Gmail has been tracking your purchases for years

[Original Post] Ah yes, that sandwich back in April of 2011 absolutely crushed it. Image: VICKY LETA / MASHABLE By Jack Morse2019-05-17 20:37:43 UTC Google knows what you bought, and when you bought it.  This fact is made painfully clear by the Gmail purchases page — a detailed list, pulled from your inbox, of everything […]

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[Original Post]
Ah yes, that sandwich back in April of 2011 absolutely crushed it.

Image: VICKY LETA / MASHABLE

Google knows what you bought, and when you bought it. 

This fact is made painfully clear by the Gmail purchases page — a detailed list, pulled from your inbox, of everything you’ve purchased over the years that came with a confirmation email. The level of detail is staggering. 

Those books you bought in 2013 when you were fascinated by the Sapir–Whorf hypothesis? The same pair of shoes that you ordered, over and over again, for years? (Yes, these are personal examples.) They’re all there, in a neat little helpfully compiled list. 

One Mashable employee's purchase history. Not mine, however. I'm a vegetarian.

One Mashable employee’s purchase history. Not mine, however. I’m a vegetarian.

Image: screenshot / gmail

This so-called feature was brought to the internet’s attention Friday, when CNBC reported that not only does such a lists exist, but that removing items from it is an extremely time-consuming process. 

To delete your purchase of, say, a spicy tuna roll in April of 2015, you have to go back and delete the emailed receipt associated with the purchase. Google says that in some cases you can also click on the item in question, then the “i” button, then select “where’s this from,” and then “delete,” but this reporter was not presented with that option.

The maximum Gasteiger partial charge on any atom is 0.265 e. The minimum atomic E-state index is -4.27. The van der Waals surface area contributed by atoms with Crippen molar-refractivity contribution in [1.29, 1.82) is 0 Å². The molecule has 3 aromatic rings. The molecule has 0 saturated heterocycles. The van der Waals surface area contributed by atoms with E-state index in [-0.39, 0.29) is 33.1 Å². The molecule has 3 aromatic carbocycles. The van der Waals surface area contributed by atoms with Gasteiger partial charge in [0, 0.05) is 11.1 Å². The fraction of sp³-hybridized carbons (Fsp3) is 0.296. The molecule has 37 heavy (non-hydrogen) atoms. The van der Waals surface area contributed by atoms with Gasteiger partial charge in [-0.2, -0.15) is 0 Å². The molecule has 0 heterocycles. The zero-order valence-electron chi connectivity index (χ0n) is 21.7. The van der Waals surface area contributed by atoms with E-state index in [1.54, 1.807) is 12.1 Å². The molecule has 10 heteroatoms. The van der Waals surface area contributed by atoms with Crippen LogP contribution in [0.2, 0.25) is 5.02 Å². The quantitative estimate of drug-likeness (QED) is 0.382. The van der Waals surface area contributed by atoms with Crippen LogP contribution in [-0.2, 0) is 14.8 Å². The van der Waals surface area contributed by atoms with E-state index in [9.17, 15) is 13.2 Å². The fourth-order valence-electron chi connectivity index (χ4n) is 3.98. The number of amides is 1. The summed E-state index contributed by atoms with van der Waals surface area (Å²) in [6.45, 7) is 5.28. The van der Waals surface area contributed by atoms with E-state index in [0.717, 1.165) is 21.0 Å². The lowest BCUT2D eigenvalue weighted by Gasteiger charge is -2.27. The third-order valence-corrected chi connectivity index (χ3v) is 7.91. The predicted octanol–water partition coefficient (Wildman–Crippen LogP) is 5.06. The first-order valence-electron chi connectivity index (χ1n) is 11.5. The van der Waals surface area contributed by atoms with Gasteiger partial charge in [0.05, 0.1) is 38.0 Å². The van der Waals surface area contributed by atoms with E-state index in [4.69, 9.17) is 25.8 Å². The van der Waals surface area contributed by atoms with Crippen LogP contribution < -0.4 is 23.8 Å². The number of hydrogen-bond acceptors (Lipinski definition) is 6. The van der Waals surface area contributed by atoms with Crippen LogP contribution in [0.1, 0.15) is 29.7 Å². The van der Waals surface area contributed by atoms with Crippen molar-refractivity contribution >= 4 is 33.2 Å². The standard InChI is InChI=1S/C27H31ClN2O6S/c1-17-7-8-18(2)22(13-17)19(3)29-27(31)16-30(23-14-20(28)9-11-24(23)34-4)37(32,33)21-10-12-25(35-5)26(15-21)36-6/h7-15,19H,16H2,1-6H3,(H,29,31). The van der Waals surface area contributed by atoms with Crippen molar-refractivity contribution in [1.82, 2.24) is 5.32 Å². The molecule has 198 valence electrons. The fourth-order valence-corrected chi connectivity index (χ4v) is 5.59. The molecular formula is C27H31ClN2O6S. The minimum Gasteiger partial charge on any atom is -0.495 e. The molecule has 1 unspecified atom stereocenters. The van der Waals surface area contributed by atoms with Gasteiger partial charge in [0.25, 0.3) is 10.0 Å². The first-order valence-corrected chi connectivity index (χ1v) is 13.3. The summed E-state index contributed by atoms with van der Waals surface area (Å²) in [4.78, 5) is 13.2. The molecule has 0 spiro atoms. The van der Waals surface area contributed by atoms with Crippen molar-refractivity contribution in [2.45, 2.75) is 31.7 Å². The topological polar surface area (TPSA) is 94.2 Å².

Imagine doing either of those for every accumulated item. 

According to a Google support page, this list comes from “[orders] placed using Google services, like Google Play Store, Google Express, or through the Google Assistant” in addition to [order] receipts or confirmations received in Gmail.”

And while the fact that Google has this information may not be surprising, seeing it all in a single place can be a jarring experience. 

We reached out to Google in an attempt to determine what, if anything, the company is doing with this list and if there is way to stop purchases from being aggregated in the future. We received no response as of press time.  

We do, however, know of one foolproof method for opting out: Stop using Gmail. 

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